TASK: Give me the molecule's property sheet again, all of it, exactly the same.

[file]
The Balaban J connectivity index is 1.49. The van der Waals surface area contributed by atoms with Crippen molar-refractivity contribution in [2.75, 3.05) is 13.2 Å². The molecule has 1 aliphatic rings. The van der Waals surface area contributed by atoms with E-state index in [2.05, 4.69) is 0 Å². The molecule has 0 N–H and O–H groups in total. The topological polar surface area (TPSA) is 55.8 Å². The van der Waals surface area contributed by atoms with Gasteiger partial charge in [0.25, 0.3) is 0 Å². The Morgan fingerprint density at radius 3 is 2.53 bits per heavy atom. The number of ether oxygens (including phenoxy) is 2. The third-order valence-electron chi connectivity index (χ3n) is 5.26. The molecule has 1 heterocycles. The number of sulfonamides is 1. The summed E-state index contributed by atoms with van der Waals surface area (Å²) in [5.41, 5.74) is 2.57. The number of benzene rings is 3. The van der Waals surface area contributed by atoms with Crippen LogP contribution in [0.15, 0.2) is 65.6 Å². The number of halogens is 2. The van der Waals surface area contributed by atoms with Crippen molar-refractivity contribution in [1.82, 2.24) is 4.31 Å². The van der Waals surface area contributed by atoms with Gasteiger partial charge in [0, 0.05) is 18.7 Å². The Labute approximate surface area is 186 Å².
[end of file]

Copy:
The Balaban J connectivity index is 1.49. The van der Waals surface area contributed by atoms with Crippen molar-refractivity contribution in [2.75, 3.05) is 13.2 Å². The molecule has 1 aliphatic rings. The van der Waals surface area contributed by atoms with E-state index in [2.05, 4.69) is 0 Å². The molecule has 0 N–H and O–H groups in total. The topological polar surface area (TPSA) is 55.8 Å². The van der Waals surface area contributed by atoms with Gasteiger partial charge in [0.25, 0.3) is 0 Å². The Morgan fingerprint density at radius 3 is 2.53 bits per heavy atom. The number of ether oxygens (including phenoxy) is 2. The third-order valence-electron chi connectivity index (χ3n) is 5.26. The molecule has 1 heterocycles. The number of sulfonamides is 1. The summed E-state index contributed by atoms with van der Waals surface area (Å²) in [5.41, 5.74) is 2.57. The number of benzene rings is 3. The van der Waals surface area contributed by atoms with Crippen LogP contribution in [0.15, 0.2) is 65.6 Å². The number of halogens is 2. The van der Waals surface area contributed by atoms with Crippen molar-refractivity contribution in [1.82, 2.24) is 4.31 Å². The van der Waals surface area contributed by atoms with Gasteiger partial charge in [0, 0.05) is 18.7 Å². The Labute approximate surface area is 186 Å².